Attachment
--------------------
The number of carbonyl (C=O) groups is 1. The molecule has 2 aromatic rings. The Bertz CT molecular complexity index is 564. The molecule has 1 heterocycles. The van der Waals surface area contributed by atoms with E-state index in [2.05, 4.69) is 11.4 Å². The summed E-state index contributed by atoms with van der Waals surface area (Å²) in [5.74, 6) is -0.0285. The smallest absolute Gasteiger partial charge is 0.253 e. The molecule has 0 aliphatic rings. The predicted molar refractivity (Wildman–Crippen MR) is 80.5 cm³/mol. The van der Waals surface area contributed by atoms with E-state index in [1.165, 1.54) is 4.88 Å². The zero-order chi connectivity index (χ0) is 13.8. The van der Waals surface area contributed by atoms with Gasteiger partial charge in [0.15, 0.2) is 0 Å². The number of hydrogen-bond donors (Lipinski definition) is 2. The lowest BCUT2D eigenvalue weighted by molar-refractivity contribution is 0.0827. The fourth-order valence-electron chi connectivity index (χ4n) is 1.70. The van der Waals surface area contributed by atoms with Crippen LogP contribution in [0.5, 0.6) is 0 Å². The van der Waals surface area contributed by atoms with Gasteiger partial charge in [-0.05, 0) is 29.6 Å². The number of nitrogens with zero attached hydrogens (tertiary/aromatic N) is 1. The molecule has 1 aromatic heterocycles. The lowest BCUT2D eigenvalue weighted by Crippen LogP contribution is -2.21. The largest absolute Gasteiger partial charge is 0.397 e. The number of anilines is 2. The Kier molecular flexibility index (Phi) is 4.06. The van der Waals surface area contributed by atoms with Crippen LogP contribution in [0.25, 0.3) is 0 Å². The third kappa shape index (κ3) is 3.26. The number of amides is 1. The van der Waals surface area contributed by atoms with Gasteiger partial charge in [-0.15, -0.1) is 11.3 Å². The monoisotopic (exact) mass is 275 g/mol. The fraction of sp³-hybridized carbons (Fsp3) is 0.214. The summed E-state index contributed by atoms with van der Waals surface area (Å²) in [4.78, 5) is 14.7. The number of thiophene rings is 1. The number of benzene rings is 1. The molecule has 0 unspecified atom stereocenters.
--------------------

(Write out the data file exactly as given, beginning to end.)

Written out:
The number of carbonyl (C=O) groups is 1. The molecule has 2 aromatic rings. The Bertz CT molecular complexity index is 564. The molecule has 1 heterocycles. The van der Waals surface area contributed by atoms with E-state index in [2.05, 4.69) is 11.4 Å². The summed E-state index contributed by atoms with van der Waals surface area (Å²) in [5.74, 6) is -0.0285. The smallest absolute Gasteiger partial charge is 0.253 e. The molecule has 0 aliphatic rings. The predicted molar refractivity (Wildman–Crippen MR) is 80.5 cm³/mol. The van der Waals surface area contributed by atoms with E-state index in [1.165, 1.54) is 4.88 Å². The zero-order chi connectivity index (χ0) is 13.8. The van der Waals surface area contributed by atoms with Gasteiger partial charge in [0.15, 0.2) is 0 Å². The number of hydrogen-bond donors (Lipinski definition) is 2. The lowest BCUT2D eigenvalue weighted by molar-refractivity contribution is 0.0827. The fourth-order valence-electron chi connectivity index (χ4n) is 1.70. The van der Waals surface area contributed by atoms with Crippen LogP contribution in [0.5, 0.6) is 0 Å². The van der Waals surface area contributed by atoms with Gasteiger partial charge in [-0.05, 0) is 29.6 Å². The number of nitrogens with zero attached hydrogens (tertiary/aromatic N) is 1. The molecule has 1 aromatic heterocycles. The lowest BCUT2D eigenvalue weighted by Crippen LogP contribution is -2.21. The largest absolute Gasteiger partial charge is 0.397 e. The number of anilines is 2. The Kier molecular flexibility index (Phi) is 4.06. The van der Waals surface area contributed by atoms with Crippen LogP contribution in [0.25, 0.3) is 0 Å². The third kappa shape index (κ3) is 3.26. The number of amides is 1. The van der Waals surface area contributed by atoms with Gasteiger partial charge in [-0.15, -0.1) is 11.3 Å². The monoisotopic (exact) mass is 275 g/mol. The fraction of sp³-hybridized carbons (Fsp3) is 0.214. The summed E-state index contributed by atoms with van der Waals surface area (Å²) in [4.78, 5) is 14.7. The number of thiophene rings is 1. The number of benzene rings is 1. The molecule has 0 unspecified atom stereocenters.